The first piece of legislation introduced by the newly elected Democratic majority in the U.S. House of Representatives focused on broadening voter access to the polls.

The Democrats’ bill would implement nationwide automatic voter registration, promote online voter registration, allow same-day registration for federal elections, end aggressive voter purging, restore voting rights for ex-felons, make Election Day a national holiday and take redistricting power away from state legislatures and transfer it to independent commissions.

The bill is “not going anywhere in the Senate,” Majority Leader Mitch McConnell said in December. In an op-ed, the Kentucky Republican later called it “a naked attempt to change the rules of American politics to benefit one party.”

But expanding ballot access is not just being introduced in blue states. There are bills to establish automatic voter registration, same-day registration and the restoration of voting rights in purple and red states like Indiana, Kentucky, Mississippi, Missouri, South Carolina and Texas.

After a decade of election integrity laws, momentum is shifting toward passing legislation to modernize voting systems, says Chapman Rackaway, a professor of political science at the University of West Georgia. “It’s the pendulum swinging the other way,” he said.

“This year is definitely different,” Rackaway said, alluding to the sheer volume of bills and bipartisan support.

“There are always some folks who are going to introduce legislation like this, but it’s not taken seriously,” he said. “We’re seeing more states introduce these bills than we have before, and they’re more serious pieces of legislation.”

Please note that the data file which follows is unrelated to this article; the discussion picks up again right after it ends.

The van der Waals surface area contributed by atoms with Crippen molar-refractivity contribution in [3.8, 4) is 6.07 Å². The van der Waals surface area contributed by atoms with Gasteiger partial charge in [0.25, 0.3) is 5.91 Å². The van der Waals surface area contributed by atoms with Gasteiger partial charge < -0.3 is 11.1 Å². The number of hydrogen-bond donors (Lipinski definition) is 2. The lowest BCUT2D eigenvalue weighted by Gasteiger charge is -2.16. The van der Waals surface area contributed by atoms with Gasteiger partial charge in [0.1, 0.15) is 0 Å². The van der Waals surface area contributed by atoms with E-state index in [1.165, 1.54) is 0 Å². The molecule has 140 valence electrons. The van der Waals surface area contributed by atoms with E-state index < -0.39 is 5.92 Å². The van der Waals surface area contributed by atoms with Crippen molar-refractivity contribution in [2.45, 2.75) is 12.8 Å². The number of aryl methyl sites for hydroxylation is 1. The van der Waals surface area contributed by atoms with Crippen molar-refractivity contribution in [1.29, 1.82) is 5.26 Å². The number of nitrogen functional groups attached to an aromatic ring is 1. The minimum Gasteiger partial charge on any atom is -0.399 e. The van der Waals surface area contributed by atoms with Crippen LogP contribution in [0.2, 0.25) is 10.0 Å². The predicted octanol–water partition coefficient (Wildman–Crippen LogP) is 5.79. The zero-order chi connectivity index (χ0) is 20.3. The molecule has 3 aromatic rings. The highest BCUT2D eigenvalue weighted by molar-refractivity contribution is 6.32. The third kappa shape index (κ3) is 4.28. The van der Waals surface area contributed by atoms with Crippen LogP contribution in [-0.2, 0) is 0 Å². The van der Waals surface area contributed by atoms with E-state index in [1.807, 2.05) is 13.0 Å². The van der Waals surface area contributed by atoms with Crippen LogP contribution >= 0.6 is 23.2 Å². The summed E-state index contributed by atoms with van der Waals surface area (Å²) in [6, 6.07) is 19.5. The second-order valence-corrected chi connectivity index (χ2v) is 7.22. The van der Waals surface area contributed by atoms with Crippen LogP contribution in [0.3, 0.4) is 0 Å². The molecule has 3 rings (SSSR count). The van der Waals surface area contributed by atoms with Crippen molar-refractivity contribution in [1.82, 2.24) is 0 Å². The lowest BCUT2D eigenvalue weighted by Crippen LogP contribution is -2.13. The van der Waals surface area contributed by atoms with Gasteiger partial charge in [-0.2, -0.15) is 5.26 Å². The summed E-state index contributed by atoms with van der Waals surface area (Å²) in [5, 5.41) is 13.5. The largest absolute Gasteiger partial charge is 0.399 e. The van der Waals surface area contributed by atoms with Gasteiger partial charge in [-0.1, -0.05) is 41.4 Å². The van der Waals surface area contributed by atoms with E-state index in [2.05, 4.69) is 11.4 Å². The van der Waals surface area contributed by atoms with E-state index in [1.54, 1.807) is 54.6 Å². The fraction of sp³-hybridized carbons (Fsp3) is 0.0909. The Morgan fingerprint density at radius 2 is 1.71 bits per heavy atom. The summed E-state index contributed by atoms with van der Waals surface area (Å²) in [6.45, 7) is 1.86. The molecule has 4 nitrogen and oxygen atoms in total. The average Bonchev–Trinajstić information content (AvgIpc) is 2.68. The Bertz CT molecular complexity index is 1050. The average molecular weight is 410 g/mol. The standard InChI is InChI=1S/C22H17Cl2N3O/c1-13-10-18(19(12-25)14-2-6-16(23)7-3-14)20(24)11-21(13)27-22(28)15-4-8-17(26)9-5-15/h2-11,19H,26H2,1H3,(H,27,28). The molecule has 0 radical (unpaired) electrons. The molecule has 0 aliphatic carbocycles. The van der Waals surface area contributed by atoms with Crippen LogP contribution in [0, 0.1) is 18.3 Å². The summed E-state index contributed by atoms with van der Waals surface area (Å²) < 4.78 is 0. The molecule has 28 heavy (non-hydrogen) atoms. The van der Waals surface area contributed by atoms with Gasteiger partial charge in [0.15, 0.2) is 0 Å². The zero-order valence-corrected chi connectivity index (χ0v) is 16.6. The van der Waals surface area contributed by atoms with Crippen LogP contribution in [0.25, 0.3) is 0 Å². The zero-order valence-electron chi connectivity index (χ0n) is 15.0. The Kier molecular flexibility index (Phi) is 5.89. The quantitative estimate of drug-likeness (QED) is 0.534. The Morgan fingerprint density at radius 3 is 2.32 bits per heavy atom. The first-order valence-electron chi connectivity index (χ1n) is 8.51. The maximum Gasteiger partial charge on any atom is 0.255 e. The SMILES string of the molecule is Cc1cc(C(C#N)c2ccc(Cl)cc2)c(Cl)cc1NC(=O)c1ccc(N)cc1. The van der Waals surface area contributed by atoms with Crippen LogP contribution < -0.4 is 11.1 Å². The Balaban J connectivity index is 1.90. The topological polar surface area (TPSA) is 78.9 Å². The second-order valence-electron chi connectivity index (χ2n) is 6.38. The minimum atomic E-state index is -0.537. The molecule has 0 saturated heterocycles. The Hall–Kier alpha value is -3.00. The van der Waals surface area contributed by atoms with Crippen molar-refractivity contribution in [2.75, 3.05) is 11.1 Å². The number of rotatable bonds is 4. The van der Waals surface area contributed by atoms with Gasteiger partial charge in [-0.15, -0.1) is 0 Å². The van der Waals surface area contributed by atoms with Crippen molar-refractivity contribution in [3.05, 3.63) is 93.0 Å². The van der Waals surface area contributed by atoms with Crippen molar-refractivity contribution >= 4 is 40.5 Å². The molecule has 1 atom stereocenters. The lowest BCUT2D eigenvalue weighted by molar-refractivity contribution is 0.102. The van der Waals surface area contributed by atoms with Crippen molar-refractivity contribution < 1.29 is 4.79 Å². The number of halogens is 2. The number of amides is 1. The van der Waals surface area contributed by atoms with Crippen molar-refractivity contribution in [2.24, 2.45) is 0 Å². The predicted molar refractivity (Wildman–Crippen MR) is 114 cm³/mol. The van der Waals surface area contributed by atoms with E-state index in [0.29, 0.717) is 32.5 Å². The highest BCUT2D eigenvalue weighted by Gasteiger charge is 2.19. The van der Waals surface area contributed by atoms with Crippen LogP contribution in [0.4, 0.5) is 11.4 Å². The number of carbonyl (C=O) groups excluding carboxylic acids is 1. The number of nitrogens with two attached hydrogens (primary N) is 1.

Partisan lines

But there is still a deep divide across the country over the best approach to regulating elections. While this year may see some of the biggest expansions of voting rights in decades, many Republican lawmakers say they will continue to fight measures they see as overreaching or enabling illegal voting.

Hans von Spakovsky, a manager in the Election Law Reform Initiative at the right-leaning think tank Heritage Foundation, said there are hardened partisan lines around issues like automatic voter registration. Voting-rights advocates, he said, “don’t have the momentum that they think they have.”

Ahead of the U.S. census in 2020, which will allow state lawmakers to redraw legislative boundaries, gerrymandering has also taken center stage.

Voters in Colorado, Michigan, Missouri, Ohio and Utah passed ballot measures in November to limit overly partisan redistricting in their states by establishing independent commissions.

New Hampshire is not a referendum state, but the issue is being tackled on two fronts in the state Legislature. In addition to the proposed constitutional amendment, House Bill 706 also calls for an independent redistricting commission and describes how it would operate.

Gov. Chris Sununu has taken the position that courts can be relied upon to strike down maps that create an uneven playing field, and there is no need to change the current system.

Most of New Hampshire’s election-related bills are still working their way through committee, with only one scheduled for a floor vote this week.

On Thursday, the Senate is scheduled to take up SB 153, establishing state holidays for state and presidential primary elections. The bill comes to the Senate floor with a 4-0 recommendation against passage.

Editor’s Note: This story’s information on voting laws in other states is from a Feb. 5 article by Matt Vasilogambros, with, a state and local policy news service funded by The Pew Charitable Trusts.